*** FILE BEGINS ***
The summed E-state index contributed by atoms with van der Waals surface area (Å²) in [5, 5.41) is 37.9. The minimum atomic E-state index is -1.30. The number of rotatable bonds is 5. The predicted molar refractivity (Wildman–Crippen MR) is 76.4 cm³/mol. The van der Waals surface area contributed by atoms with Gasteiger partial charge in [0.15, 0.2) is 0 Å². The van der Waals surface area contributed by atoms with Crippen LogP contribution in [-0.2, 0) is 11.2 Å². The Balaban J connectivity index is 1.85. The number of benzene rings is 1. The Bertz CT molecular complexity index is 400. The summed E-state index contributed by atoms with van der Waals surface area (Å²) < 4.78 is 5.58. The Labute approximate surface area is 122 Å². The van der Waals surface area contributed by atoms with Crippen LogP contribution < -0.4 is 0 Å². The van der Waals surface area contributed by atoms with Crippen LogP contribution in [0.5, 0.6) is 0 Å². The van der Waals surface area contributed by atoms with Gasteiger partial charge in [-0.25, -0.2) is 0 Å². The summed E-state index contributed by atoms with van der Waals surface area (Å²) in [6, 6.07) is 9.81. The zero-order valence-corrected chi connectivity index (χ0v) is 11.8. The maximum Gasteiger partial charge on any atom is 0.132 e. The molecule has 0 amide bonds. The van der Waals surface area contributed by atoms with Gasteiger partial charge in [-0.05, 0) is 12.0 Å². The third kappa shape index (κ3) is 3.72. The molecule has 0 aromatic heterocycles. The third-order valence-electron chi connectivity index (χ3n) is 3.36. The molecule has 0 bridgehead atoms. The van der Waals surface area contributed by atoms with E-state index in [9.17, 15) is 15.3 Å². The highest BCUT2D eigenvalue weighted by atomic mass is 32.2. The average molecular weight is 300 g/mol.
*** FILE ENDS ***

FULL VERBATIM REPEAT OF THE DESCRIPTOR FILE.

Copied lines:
The summed E-state index contributed by atoms with van der Waals surface area (Å²) in [5, 5.41) is 37.9. The minimum atomic E-state index is -1.30. The number of rotatable bonds is 5. The predicted molar refractivity (Wildman–Crippen MR) is 76.4 cm³/mol. The van der Waals surface area contributed by atoms with Gasteiger partial charge in [0.15, 0.2) is 0 Å². The van der Waals surface area contributed by atoms with Crippen LogP contribution in [-0.2, 0) is 11.2 Å². The Balaban J connectivity index is 1.85. The number of benzene rings is 1. The Bertz CT molecular complexity index is 400. The summed E-state index contributed by atoms with van der Waals surface area (Å²) < 4.78 is 5.58. The Labute approximate surface area is 122 Å². The van der Waals surface area contributed by atoms with Crippen LogP contribution < -0.4 is 0 Å². The van der Waals surface area contributed by atoms with Crippen LogP contribution in [0.5, 0.6) is 0 Å². The van der Waals surface area contributed by atoms with Gasteiger partial charge in [-0.25, -0.2) is 0 Å². The summed E-state index contributed by atoms with van der Waals surface area (Å²) in [6, 6.07) is 9.81. The zero-order valence-corrected chi connectivity index (χ0v) is 11.8. The maximum Gasteiger partial charge on any atom is 0.132 e. The molecule has 0 amide bonds. The van der Waals surface area contributed by atoms with Gasteiger partial charge in [-0.05, 0) is 12.0 Å². The third kappa shape index (κ3) is 3.72. The molecule has 0 aromatic heterocycles. The third-order valence-electron chi connectivity index (χ3n) is 3.36. The molecule has 0 bridgehead atoms. The van der Waals surface area contributed by atoms with E-state index in [9.17, 15) is 15.3 Å². The highest BCUT2D eigenvalue weighted by atomic mass is 32.2. The average molecular weight is 300 g/mol.